Change And Persistent Vision


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Persistent vision

“The lesson is that one person with a persistent vision can make change happen, whether climbing rocks or delivering services.” Seth Godin, Tribes.

That sentence relates to a passage in Seth’s book where he talks about Chris Sharma and how he changed the way rock climbers looked at scaling a cliff. Instead of the normal left/right/, left/right approach of hand over hand, Sharma jumps (known as a dyno).

It’s a leap of faith at its purest, since a fall while rock-climbing can be a long way down.

Seth’s analogy is that because of Sharma’s vision that the status quo needn’t be the norm, and his persistence in experimenting with how far you could push the limitations of the dyno, things changed. Other climbers experimented, and soon the dyno wasn’t the exception anymore. It may not be the rule, but it’s not the exception.

Finding Your Dyno

Persistent vision is difficult. Persistence in itself is tough. Much like a rock climber, you need stamina. Stamina to see something through; to reach the endgame. Like rocks that jut out, obstacles will stand in your way. And the more persistent your vision, the more frequent and tougher the obstacles will be.

But that’s why it’s called persistence. That’s why you need to reach out and find your dyno and push it to its limits. That’s why you need to take your leap of faith and trust in the safety of your landing.

Change doesn’t happen overnight but it does happen.

The Story of Persistent Vision

At the tale end of 2008, I had a vision. It was maybe a little ambitious and perhaps just a little crazy. But it was something I knew could work, and believed in 100%. And when I believe in something, I’m persistent to the end.

I didn’t know if my vision would work. I didn’t know if people would share it, or whether I’d be the lonely guy with a plan and a road map that no-one wanted to read. Thankfully, though, people did. Then more people. And when obstacles got in the way, the persistence that had started in me had also started in others, and they barged their way through the obstacles.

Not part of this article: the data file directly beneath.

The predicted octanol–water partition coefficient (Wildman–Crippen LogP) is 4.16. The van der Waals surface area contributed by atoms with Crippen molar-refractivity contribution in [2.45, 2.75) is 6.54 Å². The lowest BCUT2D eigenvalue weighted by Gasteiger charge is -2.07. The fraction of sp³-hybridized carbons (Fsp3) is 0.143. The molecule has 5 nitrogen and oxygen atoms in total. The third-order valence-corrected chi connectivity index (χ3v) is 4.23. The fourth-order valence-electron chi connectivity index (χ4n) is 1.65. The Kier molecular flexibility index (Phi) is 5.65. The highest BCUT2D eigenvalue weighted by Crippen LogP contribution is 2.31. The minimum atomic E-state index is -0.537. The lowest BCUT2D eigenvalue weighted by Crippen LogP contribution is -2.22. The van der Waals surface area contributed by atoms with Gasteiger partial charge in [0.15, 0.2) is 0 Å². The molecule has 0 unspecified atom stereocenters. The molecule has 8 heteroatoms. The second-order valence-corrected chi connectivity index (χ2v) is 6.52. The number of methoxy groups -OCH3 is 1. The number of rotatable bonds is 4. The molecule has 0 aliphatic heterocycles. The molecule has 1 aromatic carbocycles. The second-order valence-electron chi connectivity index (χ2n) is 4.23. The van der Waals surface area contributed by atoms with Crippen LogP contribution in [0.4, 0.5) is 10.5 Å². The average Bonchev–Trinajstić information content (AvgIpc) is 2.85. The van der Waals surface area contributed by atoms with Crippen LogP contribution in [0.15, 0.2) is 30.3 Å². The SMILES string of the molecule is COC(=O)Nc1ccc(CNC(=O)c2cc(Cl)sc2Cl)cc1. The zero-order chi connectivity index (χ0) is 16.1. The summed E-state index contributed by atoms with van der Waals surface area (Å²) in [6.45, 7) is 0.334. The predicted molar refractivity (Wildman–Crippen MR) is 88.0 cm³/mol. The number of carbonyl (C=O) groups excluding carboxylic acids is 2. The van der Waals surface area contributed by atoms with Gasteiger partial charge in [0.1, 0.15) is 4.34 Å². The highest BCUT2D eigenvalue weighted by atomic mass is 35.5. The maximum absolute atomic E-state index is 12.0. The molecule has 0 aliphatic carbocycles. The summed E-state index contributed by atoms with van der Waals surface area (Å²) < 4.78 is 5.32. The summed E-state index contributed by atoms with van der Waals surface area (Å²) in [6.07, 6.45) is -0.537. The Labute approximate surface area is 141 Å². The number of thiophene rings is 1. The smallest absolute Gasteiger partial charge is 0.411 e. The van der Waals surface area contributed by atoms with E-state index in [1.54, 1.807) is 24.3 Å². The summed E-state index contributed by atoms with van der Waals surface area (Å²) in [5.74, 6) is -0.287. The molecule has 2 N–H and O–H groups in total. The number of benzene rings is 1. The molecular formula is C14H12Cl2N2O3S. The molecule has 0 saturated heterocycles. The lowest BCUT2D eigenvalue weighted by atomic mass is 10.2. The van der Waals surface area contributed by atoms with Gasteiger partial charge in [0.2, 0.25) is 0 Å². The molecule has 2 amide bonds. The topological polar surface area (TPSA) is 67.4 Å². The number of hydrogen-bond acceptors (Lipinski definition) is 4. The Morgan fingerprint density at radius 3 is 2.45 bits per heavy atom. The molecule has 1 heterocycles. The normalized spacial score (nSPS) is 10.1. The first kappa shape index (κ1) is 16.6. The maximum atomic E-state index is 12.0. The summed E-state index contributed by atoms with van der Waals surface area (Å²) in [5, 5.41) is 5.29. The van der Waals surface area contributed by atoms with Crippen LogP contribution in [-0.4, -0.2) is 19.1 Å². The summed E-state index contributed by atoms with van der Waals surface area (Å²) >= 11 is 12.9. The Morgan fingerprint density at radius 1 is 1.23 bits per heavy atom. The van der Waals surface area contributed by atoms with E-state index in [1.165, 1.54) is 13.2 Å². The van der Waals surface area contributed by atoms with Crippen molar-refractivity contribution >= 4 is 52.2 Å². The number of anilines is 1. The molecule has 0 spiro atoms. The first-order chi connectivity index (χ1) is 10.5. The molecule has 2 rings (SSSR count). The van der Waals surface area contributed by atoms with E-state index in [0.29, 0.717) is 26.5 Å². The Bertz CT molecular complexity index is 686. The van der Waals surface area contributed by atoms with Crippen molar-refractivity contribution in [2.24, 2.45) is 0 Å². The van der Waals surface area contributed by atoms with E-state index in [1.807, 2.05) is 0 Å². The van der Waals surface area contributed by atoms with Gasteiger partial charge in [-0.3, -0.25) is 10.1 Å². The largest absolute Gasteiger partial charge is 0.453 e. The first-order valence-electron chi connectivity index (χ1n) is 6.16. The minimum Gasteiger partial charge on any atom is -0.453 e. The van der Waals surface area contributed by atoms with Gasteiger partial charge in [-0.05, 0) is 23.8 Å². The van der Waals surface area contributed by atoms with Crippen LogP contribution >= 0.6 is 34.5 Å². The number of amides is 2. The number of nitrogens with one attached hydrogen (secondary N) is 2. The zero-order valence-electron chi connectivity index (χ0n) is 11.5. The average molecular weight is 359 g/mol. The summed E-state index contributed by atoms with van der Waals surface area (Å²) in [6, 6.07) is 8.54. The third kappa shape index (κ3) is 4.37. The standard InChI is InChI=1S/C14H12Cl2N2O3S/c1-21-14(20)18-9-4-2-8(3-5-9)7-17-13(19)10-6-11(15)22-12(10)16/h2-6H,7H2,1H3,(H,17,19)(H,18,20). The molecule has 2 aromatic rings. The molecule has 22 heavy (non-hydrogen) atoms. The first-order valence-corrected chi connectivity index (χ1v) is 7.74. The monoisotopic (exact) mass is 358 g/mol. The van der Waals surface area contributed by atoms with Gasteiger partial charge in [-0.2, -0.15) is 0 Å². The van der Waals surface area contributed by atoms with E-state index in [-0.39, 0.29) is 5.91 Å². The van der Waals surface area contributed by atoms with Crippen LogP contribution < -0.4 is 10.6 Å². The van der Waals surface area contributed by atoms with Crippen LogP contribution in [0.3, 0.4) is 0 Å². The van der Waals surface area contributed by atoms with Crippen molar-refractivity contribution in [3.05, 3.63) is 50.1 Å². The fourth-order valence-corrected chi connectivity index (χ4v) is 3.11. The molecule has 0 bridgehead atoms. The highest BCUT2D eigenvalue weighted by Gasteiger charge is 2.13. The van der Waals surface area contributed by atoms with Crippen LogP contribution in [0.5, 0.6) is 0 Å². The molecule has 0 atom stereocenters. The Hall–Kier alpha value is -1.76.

They jumped their dynos.

Just over 12 months later, a group of persistent people with a shared vision had raised over $91,000 for charity (which broke $100,000 in January 2010), and set out their stalls for future dynos to come.

Endgame and Beginnings

This isn’t a story about ego. This is simply a story about how you have the same persistence in you too. How you have the same visions for what matters to you. How you can find your dyno and leapfrog it every single time.

Afraid to start blogging? Write the first word then leave it. Then go back and write another. Then leave it. Go back. Leave. Persist. Jump your dyno – the blog will happen.

Afraid to start your own business? Buy the first product. Store it. Buy another. Store it. Scour the classifieds. Buy another product. Find the audience, write a short advert (could be that first blog post). Persist. Build slowly. Let your stamina feed your persistence and jump your dyno.

The point is, change is waiting for you. Persistence doesn’t mean overnight. Change doesn’t happen overnight. But it does happen.

Ready to jump your dyno?

image: John Kratz

Republished with author's permission from original post.

Danny Brown
Danny Brown is partner at Bonsai Interactive Marketing, a full service agency offering integrated, social media and mobile marketing solutions. He is also founder of the 12for12k Challenge, a social media-led charity initiative connecting globally and helping locally.


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